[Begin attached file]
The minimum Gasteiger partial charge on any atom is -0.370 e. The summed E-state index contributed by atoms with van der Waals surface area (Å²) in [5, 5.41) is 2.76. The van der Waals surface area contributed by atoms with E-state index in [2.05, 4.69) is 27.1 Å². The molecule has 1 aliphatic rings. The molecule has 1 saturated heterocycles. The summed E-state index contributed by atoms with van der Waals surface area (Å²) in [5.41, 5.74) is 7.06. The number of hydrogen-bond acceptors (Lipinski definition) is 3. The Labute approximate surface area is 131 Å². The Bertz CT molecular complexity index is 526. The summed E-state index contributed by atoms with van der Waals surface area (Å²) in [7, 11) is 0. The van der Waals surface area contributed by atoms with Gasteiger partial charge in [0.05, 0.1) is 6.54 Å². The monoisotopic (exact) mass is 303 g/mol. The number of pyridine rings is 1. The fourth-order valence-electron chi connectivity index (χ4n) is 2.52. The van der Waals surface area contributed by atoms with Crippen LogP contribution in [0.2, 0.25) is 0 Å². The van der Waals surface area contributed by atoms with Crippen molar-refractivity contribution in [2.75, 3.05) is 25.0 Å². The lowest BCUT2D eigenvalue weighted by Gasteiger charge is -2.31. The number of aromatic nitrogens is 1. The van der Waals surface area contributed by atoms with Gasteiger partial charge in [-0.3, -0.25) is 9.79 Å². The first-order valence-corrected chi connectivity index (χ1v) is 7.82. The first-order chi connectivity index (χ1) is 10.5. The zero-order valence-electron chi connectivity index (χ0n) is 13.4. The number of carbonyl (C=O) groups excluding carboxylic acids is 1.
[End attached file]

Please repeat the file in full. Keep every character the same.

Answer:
The minimum Gasteiger partial charge on any atom is -0.370 e. The summed E-state index contributed by atoms with van der Waals surface area (Å²) in [5, 5.41) is 2.76. The van der Waals surface area contributed by atoms with E-state index in [2.05, 4.69) is 27.1 Å². The molecule has 1 aliphatic rings. The molecule has 1 saturated heterocycles. The summed E-state index contributed by atoms with van der Waals surface area (Å²) in [5.41, 5.74) is 7.06. The number of hydrogen-bond acceptors (Lipinski definition) is 3. The Labute approximate surface area is 131 Å². The Bertz CT molecular complexity index is 526. The summed E-state index contributed by atoms with van der Waals surface area (Å²) in [7, 11) is 0. The van der Waals surface area contributed by atoms with Gasteiger partial charge in [0.05, 0.1) is 6.54 Å². The monoisotopic (exact) mass is 303 g/mol. The number of pyridine rings is 1. The fourth-order valence-electron chi connectivity index (χ4n) is 2.52. The van der Waals surface area contributed by atoms with Crippen LogP contribution in [0.2, 0.25) is 0 Å². The van der Waals surface area contributed by atoms with Crippen molar-refractivity contribution in [2.75, 3.05) is 25.0 Å². The lowest BCUT2D eigenvalue weighted by Gasteiger charge is -2.31. The number of aromatic nitrogens is 1. The van der Waals surface area contributed by atoms with Gasteiger partial charge in [-0.3, -0.25) is 9.79 Å². The first-order valence-corrected chi connectivity index (χ1v) is 7.82. The first-order chi connectivity index (χ1) is 10.5. The zero-order valence-electron chi connectivity index (χ0n) is 13.4. The number of carbonyl (C=O) groups excluding carboxylic acids is 1.